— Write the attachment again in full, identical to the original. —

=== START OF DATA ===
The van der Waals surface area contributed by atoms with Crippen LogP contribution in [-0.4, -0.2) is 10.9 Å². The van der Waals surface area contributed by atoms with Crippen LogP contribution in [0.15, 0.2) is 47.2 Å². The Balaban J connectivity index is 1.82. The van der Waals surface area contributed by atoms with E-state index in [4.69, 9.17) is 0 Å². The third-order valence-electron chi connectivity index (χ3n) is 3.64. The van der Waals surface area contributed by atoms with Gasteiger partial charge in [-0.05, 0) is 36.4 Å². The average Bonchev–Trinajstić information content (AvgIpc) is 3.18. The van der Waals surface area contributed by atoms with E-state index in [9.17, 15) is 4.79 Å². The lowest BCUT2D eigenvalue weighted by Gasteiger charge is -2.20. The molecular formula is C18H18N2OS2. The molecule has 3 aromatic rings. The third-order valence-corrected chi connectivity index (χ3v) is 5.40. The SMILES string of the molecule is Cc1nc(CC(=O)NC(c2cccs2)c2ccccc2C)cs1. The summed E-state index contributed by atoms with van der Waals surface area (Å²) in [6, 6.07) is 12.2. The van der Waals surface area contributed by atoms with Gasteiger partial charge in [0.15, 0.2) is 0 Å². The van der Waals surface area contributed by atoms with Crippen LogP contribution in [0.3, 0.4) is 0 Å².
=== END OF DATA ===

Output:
The van der Waals surface area contributed by atoms with Crippen LogP contribution in [-0.4, -0.2) is 10.9 Å². The van der Waals surface area contributed by atoms with Crippen LogP contribution in [0.15, 0.2) is 47.2 Å². The Balaban J connectivity index is 1.82. The van der Waals surface area contributed by atoms with E-state index in [4.69, 9.17) is 0 Å². The third-order valence-electron chi connectivity index (χ3n) is 3.64. The van der Waals surface area contributed by atoms with Gasteiger partial charge in [-0.05, 0) is 36.4 Å². The average Bonchev–Trinajstić information content (AvgIpc) is 3.18. The van der Waals surface area contributed by atoms with E-state index in [9.17, 15) is 4.79 Å². The lowest BCUT2D eigenvalue weighted by Gasteiger charge is -2.20. The molecular formula is C18H18N2OS2. The molecule has 3 aromatic rings. The third-order valence-corrected chi connectivity index (χ3v) is 5.40. The SMILES string of the molecule is Cc1nc(CC(=O)NC(c2cccs2)c2ccccc2C)cs1. The summed E-state index contributed by atoms with van der Waals surface area (Å²) in [6, 6.07) is 12.2. The van der Waals surface area contributed by atoms with Gasteiger partial charge in [0.15, 0.2) is 0 Å². The van der Waals surface area contributed by atoms with Crippen LogP contribution in [0.3, 0.4) is 0 Å².